Featured writer: Denise Malloy
When you turn on the tap, you expect to get this:
Am I right?
But what would happen if it didn’t always look quite like this. Might not take water for granted again, would you?
So today I remember my time spent living on a volcanic rock in the middle of the Pacific Ocean over twenty years ago as a Peace Corps volunteer where I learned some of the most profound lessons in gratitude for one simple thing that most of us take for granted on a daily basis – Water.
Now you would think that living in the section of the globe typically identified by an overabundance of blue, that water would not be an issue. You would be wrong. Whoever coined the phase, “water, water everywhere and n’er a drop to drink,” had obviously spent time surrounded by the undrinkable saltwater of the South Pacific. And it wasn’t just regarding drinking, it was pretty much everything to do with the seemingly ubiquitous liquid.
For those of us hailing from North America, drinking that water was a huge issue. There was no flipping on of the tap and gulping a big glass of H2O, particularly important in an equatorial climate. Any water to be consumed by those of us with uninitiated intestinal tracts had to be boiled or bleached prior to ingestion. If you failed to remember, there were consequences. Severe penalties, after which you would NEVER forget again. It was one such mental slip prompted by extreme thirst that led to my first water epiphany. This flash of insight occurred at 2 a.m. in an outhouse where I was stared down by a spider the size of a frying pan.
The next revelation about water came after being dropped off at a squat concrete building – my new home. After spending training time in a remote village, I was thrilled to discover an indoor bathroom. There were faucets and handles suggesting that water was there for the using. But as I learned, running water was an intermittent proposition. And hot water? There might be a couple of knobs with a peeling letter “H” on them but all they did was spin like a roulette wheel.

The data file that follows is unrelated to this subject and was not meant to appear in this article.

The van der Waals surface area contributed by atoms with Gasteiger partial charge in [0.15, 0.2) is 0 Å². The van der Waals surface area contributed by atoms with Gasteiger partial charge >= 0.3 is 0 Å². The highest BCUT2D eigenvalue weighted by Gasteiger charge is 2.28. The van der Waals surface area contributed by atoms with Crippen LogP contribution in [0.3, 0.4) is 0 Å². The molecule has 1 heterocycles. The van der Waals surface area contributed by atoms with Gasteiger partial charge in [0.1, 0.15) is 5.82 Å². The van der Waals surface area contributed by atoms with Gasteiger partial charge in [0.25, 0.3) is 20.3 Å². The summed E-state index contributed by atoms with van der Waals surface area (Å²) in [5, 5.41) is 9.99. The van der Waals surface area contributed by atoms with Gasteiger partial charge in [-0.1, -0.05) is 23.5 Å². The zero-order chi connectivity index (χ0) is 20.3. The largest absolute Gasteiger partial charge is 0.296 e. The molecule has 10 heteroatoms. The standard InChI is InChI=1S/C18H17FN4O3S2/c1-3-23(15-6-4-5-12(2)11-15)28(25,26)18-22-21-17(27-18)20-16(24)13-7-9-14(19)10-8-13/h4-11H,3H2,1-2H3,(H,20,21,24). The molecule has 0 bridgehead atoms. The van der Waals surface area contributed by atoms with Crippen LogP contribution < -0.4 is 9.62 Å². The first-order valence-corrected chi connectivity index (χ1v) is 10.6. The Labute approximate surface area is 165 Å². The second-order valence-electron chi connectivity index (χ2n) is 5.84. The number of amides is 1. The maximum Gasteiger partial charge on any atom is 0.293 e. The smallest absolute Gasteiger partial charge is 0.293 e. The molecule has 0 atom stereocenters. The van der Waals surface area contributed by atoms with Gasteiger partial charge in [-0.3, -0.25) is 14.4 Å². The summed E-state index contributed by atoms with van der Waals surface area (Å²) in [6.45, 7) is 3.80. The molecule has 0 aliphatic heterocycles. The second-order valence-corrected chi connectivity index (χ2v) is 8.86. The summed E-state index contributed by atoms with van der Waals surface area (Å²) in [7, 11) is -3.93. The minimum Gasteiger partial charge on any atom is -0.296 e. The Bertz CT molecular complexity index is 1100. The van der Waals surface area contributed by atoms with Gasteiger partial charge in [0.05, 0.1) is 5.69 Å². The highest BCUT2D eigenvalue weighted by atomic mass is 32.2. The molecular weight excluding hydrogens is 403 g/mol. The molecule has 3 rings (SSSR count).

One wise volunteer advised us to save water in the bathtub which seemed somewhat odd. But given the fact that you’d be immersing yourself in the equivalent of an ice bath, a water holding receptacle seemed like the only suitable use. “The water goes out, especially when it rains,” she counseled us.
But she was correct. The first day long, cyclonic downpour interrupted our water supply right on schedule. Turning on the tap revealed a stream that looked more like lentil soup instead of clear, although unpotable water. Pretty soon, even the lentil soup stopped and left the spigot sounding like it was gasping for breath.
So now when I flip on the tap, I never, ever forget that it just might look like this:
This, of course, explains why we had to drink so much beer.
It’s all about hydration, people.